SANTA BARBARA, CALIF. – The student housing industry continued to show strong fundamentals in the first quarter of this year, with pre-rental levels off to a robust start and annual rental growth exceeding pre-pandemic levels, according to Yardi. National Student Housing Report for the second quarter of 2022.
In March, pre-letting for fall 2022 was 63.8% – a number 13.5% higher than the rates seen at the same time last year and 9.9% higher than March 2019 – and the average rent per room for fall 2022 was $777. These numbers were seen in the company’s “Yardi 200” markets, which include the top 200 blue-chip universities across all major college conferences, including Power 5 conferences and Carnegie R1 and R2 universities.
A handful of college markets were almost entirely pre-published in March, with Purdue University (99.9% pre-published), University of Pittsburgh (99.8% pre-published) and University of Wisconsin-Madison (98.3% pre-released) tops the list. Few universities so far are grappling with pre-letting in the fall of 2022, but those that are tend to have higher acceptance rates, according to the report. The University of Houston had the lowest percentage of pre-released rooms in Yardi’s 200 markets at 28.6%, with the university accepting about 63% of applicants.
Yardi forecasts another year of strong rental growth with some differentiation by university level. University markets that have historically experienced strong growth in pre-leases and rents are expected to continue to experience growth, but at a more moderate level, while universities that have experienced slower growth will continue to stabilize.
According to new forecasts released by Yardi Matrix, rent growth at its Yardi 200 universities is expected to stabilize and hover around 2% annual growth over the next few years. Fourteen universities in the Yardi 200 recorded double-digit annual rent growth, including the University of California, Riverside, with annual rent growth of 21%; the University of Nevada at Las Vegas with rent growth of 18%; and Wichita State University with rental growth of 15.8%.
Only three universities tracked by Yardi had negative annual rent growth in March: Florida International University with negative rent growth of 9.6%; the University of South Alabama with negative rental growth of 4.4%; and the University of California-Santa Barbara with less than 1.1%.
New deliveries continue despite materials and labor shortages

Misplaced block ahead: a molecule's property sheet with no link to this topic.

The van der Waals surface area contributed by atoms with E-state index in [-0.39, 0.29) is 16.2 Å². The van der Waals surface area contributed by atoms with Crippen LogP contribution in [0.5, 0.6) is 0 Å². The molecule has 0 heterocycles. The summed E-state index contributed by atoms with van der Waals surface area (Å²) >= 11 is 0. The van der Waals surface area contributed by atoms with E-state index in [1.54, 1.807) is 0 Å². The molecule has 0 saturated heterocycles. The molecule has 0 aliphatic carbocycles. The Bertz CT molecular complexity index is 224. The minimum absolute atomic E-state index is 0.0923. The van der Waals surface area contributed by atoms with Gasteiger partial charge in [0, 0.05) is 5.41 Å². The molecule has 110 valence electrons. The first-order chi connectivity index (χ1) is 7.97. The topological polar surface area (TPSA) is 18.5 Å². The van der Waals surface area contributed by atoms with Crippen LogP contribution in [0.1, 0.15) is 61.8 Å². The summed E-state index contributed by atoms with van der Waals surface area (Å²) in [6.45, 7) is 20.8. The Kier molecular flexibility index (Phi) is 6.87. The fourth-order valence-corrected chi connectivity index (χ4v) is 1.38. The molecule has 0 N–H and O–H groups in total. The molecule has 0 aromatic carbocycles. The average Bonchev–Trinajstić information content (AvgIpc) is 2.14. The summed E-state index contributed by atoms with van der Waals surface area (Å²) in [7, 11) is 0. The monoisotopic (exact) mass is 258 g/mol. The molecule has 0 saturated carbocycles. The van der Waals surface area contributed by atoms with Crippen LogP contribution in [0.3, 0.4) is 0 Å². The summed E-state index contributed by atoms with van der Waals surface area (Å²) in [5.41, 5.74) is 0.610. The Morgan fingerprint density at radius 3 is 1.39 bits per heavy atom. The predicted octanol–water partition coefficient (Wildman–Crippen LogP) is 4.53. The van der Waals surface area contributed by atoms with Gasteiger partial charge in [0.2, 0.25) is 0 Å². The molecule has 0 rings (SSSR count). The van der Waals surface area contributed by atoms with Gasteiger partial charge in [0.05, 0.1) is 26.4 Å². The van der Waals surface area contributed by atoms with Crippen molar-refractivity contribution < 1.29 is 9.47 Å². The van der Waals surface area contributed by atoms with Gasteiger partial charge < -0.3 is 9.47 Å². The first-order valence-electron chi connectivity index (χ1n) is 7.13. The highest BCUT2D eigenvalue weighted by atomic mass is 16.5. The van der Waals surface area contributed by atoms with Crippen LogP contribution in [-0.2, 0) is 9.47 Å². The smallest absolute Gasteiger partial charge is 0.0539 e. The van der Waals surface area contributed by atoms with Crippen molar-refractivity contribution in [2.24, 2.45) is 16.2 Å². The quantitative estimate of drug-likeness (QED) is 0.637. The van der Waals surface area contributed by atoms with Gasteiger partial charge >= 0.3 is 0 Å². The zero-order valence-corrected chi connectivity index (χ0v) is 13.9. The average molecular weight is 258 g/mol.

Delivery of student housing projects has not slowed since the pandemic, according to the report. Nearly 26,000 beds have been built at Yardi 200 universities in the past 12 months, and the company expects just over 28,000 rooms to hit the market this year, representing 3.7% of existing stock. .
Yardi’s report shows 130,000 beds in various stages of development within its Yardi 200 markets, with around 53,000 currently under construction. Most developments are geographically dispersed but concentrated in larger universities with a high percentage of students not currently housed in existing halls of residence or off-campus accommodation.
The University of Washington in Seattle has the most beds currently under construction with 3,476; followed by the Georgia Institute of Technology (Georgia Tech) with 3,163; The University of Texas at Austin with 2,950; the University of Michigan at Ann Arbor with 2,611 beds; and Virginia Tech University with 2,495 beds under construction.
The high volume of transactions continues
The industry continues to experience strong transaction volume as investors are drawn to the resilience of the sector. Sales volume in the Yardi 200 markets totaled $920 million in the first quarter, with an average selling price per bed of around $84,000. If this rate holds, Yardi predicts that 2022 will be on pace for another record year in terms of transaction volume.
The highest level of investment this year has been seen in the Sun Belt college markets, particularly in Florida. Four Florida universities were on the list with the highest sales volumes so far in 2022, with nearly $250 million in deals in the state of Florida alone.
The top five universities with the highest sales volume were the University of South Carolina at Columbia with $136.7 million in year-to-date sales; the University of South Florida with $116.2 million; North Carolina State University in Raleigh with $64 million; Texas A&M with $60.7 million; and the University of California, Berkeley with $52.5 million in year-to-date sales.